Welcome to Country youth edition by Marcia Langton | Hardie Grant Publishing
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Welcome to Country youth edition An Introduction to our First Peoples for Young Australians

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‘Australia is alive with the long history of the Aboriginal and Torres Strait Islander people, our cultures and our stories. My generation of Aboriginal people want young Australians to be taught more about our history and culture than we were. I have met very few Australians who learned anything in school about Aboriginal and Torres Strait Islander people. Many have told me that if they were taught anything at all, it was incorrect and often racist. In fact, many Australians think that the only ‘real’ Aboriginal people are those who live in the deserts. This idea is based on two centuries of racist views that were wrong and should have no place in modern Australia.’ – Professor Marcia Langton
 
Written by one of Australia’s most prominent Indigenous voices, Welcome to Country is essential reading for every young Australian. The chapters cover prehistory, post-colonial history, language, kinship, knowledge, art, performance, storytelling, Native Title, the Stolen Generations, making a rightful place for First Australians and looking to the future for Indigenous Australia. This book is for the new Australian generations and works towards rectifying the wrongs of this country’s past. You will quickly appreciate how lucky we are to be the home of the world’s oldest continuing civilisation – which is both diverse and thriving in Australia today.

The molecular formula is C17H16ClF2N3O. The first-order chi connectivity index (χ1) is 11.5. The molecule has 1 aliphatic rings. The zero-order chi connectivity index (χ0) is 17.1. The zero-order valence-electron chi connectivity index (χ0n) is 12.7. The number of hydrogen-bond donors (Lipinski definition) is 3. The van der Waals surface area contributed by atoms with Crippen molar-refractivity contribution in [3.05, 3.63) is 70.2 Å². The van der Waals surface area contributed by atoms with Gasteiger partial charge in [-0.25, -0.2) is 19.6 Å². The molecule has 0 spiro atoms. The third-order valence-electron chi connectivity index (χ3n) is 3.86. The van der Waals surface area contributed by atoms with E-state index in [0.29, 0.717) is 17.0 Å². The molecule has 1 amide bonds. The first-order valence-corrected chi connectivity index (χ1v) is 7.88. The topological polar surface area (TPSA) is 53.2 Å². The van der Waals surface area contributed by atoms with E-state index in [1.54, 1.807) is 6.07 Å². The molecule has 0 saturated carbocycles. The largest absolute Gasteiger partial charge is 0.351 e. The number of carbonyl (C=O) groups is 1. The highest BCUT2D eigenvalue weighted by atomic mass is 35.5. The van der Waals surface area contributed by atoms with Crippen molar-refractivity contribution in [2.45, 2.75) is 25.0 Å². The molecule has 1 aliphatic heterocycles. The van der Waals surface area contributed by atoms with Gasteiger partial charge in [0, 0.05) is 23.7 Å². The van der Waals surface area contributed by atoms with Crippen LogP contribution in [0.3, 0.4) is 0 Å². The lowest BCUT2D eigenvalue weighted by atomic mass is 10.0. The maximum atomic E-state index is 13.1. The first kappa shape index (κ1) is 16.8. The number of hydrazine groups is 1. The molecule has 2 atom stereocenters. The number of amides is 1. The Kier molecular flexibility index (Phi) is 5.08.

Detailed teachers' notes that explain how to apply the book to a range of subjects for Years 7 through 10 students can be downloaded here.

Cover artwork New Roocruits by Archibald-finalist Blak Douglas.
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ISBN:

9781741176667

Format:

Paperback

Pages:

224

Dimensions:

23cm x 15cm

RRP:

$29.99

Publisher:

Hardie Grant Travel

Published:

24 September 2019

ABOUT THE AUTHOR

Marcia Langton

Professor Marcia Langton is one of Australia's most important voices for Indigenous Australia. She first became an Indigenous rights activist at Queensland University in the 1970s, and since then has worked with the Central Land Council, the Cape York Land Council and for the 1989 Royal Commission into Aboriginal deaths in custody. In more recent times, Professor Langton has become an academic and now works at Melbourne University. Professor